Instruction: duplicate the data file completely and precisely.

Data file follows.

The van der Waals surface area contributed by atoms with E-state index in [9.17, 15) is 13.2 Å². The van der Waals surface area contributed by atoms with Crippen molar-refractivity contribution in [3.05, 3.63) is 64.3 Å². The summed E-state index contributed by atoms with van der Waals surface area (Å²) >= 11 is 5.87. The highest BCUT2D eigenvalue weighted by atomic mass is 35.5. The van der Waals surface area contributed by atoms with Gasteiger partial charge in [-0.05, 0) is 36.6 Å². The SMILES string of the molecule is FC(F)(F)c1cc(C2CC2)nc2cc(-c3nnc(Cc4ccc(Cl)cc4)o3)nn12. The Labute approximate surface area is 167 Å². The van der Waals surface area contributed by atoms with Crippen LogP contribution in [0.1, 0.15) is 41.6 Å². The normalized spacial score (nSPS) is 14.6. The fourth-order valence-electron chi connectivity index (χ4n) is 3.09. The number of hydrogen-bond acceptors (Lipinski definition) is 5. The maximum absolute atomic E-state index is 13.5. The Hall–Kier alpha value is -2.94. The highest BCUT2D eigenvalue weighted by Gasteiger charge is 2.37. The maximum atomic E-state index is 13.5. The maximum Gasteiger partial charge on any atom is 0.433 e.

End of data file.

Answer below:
The van der Waals surface area contributed by atoms with E-state index in [9.17, 15) is 13.2 Å². The van der Waals surface area contributed by atoms with Crippen molar-refractivity contribution in [3.05, 3.63) is 64.3 Å². The summed E-state index contributed by atoms with van der Waals surface area (Å²) >= 11 is 5.87. The highest BCUT2D eigenvalue weighted by atomic mass is 35.5. The van der Waals surface area contributed by atoms with Gasteiger partial charge in [-0.05, 0) is 36.6 Å². The SMILES string of the molecule is FC(F)(F)c1cc(C2CC2)nc2cc(-c3nnc(Cc4ccc(Cl)cc4)o3)nn12. The Labute approximate surface area is 167 Å². The van der Waals surface area contributed by atoms with Crippen LogP contribution in [0.1, 0.15) is 41.6 Å². The normalized spacial score (nSPS) is 14.6. The fourth-order valence-electron chi connectivity index (χ4n) is 3.09. The number of hydrogen-bond acceptors (Lipinski definition) is 5. The maximum absolute atomic E-state index is 13.5. The Hall–Kier alpha value is -2.94. The highest BCUT2D eigenvalue weighted by Gasteiger charge is 2.37. The maximum atomic E-state index is 13.5. The maximum Gasteiger partial charge on any atom is 0.433 e.